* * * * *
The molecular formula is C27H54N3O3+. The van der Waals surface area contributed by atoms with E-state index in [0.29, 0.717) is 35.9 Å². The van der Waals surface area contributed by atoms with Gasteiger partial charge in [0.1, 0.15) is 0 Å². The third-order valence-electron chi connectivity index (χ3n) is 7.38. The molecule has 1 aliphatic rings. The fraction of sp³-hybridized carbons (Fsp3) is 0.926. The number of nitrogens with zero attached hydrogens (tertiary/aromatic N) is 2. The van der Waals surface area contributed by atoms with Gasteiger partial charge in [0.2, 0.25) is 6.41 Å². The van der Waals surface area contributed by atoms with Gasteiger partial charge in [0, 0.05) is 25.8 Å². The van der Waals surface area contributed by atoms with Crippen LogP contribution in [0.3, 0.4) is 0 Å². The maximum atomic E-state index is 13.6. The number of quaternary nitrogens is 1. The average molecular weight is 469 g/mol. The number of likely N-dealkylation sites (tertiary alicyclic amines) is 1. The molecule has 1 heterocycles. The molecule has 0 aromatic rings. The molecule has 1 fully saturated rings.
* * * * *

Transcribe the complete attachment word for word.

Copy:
The molecular formula is C27H54N3O3+. The van der Waals surface area contributed by atoms with E-state index in [0.29, 0.717) is 35.9 Å². The van der Waals surface area contributed by atoms with Gasteiger partial charge in [0.1, 0.15) is 0 Å². The third-order valence-electron chi connectivity index (χ3n) is 7.38. The molecule has 1 aliphatic rings. The fraction of sp³-hybridized carbons (Fsp3) is 0.926. The number of nitrogens with zero attached hydrogens (tertiary/aromatic N) is 2. The van der Waals surface area contributed by atoms with Gasteiger partial charge in [0.2, 0.25) is 6.41 Å². The van der Waals surface area contributed by atoms with Gasteiger partial charge in [0, 0.05) is 25.8 Å². The van der Waals surface area contributed by atoms with Crippen LogP contribution in [0.3, 0.4) is 0 Å². The maximum atomic E-state index is 13.6. The number of quaternary nitrogens is 1. The average molecular weight is 469 g/mol. The number of likely N-dealkylation sites (tertiary alicyclic amines) is 1. The molecule has 1 heterocycles. The molecule has 0 aromatic rings. The molecule has 1 fully saturated rings.